What is an Arbitration?
After the Conciliation process has been concluded and parties were unable to find a possible resolution, the dispute will be referred to Arbitration. At the Arbitration hearing, the assigned Commissioner will then give both parties an opportunity to state their case in full. Once the Commissioner has heard both cases, he or she will then make a decision, which is called an Arbitration award, and is legally binding on both parties.
Once the Arbitration has been concluded, the Commissioner has 14 days from the date of Arbitration to make his or her written Arbitration award.
What takes place during an Arbitration?
The majority of the cases referred to the CCMA are as a result of dismissal of an employee due to misconduct. The onus is on the Employer (or better known as the Respondent) is to prove that the dismissal was both substantively and procedurally fair. In order to prove this, the Respondent will have to lead formal evidence by way of calling of witnesses who have direct knowledge about the misconduct. If the employee (or better known as the Applicant) disputes that the dismissal was procedurally fair in that he or she wasn’t given an opportunity to have a fair disciplinary hearing and put forward a defence, then the chairperson will be required to testify about the procedure followed before dismissing the said employee.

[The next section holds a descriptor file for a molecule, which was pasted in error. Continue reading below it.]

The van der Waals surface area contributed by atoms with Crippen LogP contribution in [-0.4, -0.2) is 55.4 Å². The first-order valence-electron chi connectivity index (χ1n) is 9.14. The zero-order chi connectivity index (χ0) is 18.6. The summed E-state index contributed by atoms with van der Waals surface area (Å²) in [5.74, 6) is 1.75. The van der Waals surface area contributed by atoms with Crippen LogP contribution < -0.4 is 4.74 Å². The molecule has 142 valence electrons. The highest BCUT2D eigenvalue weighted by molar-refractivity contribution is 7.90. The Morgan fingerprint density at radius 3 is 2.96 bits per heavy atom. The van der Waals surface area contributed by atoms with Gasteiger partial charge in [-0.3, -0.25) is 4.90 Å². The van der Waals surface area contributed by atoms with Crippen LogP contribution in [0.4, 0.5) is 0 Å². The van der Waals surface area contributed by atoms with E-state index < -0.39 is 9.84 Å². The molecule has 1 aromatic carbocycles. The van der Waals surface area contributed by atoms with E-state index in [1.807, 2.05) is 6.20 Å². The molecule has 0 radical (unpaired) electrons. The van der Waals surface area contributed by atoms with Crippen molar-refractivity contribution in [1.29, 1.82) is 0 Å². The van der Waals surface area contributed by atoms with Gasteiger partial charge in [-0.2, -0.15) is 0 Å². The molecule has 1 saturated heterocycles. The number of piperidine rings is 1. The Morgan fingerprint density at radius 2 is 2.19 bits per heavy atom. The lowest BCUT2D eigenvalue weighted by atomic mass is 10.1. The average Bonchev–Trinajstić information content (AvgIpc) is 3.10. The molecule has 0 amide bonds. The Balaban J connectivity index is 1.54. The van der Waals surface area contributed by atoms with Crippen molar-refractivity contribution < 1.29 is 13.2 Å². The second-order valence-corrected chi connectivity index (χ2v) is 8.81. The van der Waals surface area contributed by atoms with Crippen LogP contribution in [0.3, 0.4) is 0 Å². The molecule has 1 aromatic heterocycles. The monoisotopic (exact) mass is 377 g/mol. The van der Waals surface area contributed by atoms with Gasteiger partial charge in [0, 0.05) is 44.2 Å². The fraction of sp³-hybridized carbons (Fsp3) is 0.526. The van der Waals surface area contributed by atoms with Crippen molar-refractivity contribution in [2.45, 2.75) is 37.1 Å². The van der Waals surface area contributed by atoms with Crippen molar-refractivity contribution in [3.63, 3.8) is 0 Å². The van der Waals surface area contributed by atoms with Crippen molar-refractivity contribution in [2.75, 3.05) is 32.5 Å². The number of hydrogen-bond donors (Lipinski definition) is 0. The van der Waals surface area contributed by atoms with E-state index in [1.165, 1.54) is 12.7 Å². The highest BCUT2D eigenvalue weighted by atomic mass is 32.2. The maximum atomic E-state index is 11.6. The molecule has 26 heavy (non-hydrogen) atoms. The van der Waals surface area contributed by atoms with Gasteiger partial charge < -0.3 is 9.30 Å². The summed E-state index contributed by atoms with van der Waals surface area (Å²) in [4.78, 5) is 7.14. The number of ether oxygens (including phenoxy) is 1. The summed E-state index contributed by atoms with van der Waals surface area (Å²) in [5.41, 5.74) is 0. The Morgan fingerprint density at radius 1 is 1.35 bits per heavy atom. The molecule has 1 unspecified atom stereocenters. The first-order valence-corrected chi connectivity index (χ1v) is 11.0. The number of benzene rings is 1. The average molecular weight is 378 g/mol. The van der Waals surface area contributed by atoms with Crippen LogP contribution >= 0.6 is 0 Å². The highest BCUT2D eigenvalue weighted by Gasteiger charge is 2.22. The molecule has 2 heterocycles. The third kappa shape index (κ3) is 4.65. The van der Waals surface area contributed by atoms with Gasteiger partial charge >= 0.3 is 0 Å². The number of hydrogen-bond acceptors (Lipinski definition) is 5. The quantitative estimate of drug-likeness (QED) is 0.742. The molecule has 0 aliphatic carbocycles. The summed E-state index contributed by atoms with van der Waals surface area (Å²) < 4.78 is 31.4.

The Arbitration process can be likened to a court case. The process is recorded and all rules of Law are adhered to throughout the process. The witnesses lead formal evidence by way of examination-in-chief and then the other party can question the witness through cross-examination.
Once both parties have presented their case, the Commissioner will require oral or written closing arguments for final consideration before a decision is made.
The Commissioner’s role is to manage the flow of evidence during the Arbitration but not to bring the evidence. His or her duty is to collect the evidence brought by the parties and then adjourn the proceedings to evaluate the evidence and make a decision.
The Arbitration process can take a few hours or a number of days depending on the severity and complexity of the case.
If witnesses testified at the internal disciplinary enquiry, is it still necessary for their evidence to be led during the Arbitration?
Unfortunately, the witnesses will be required to testify again if their evidence is challenged. In Law we often say that the process will commence De Novo (meaning from the beginning or afresh). Before the arbitration date, the Respondent will access the evidence and determine which witnesses will need to be called to testify.
It is essential that all relevant witnesses are called and documentary evidence is also handed in as evidence in order for the Commissioner to make a proper decision.
If witnesses are not present on the day of the arbitration and the Respondent is unable to prove that the dismissal was substantially and procedurally fair, then it can result in an adverse Arbitration award.
Article by: Claire Turner
CEO Regional Manager – Durban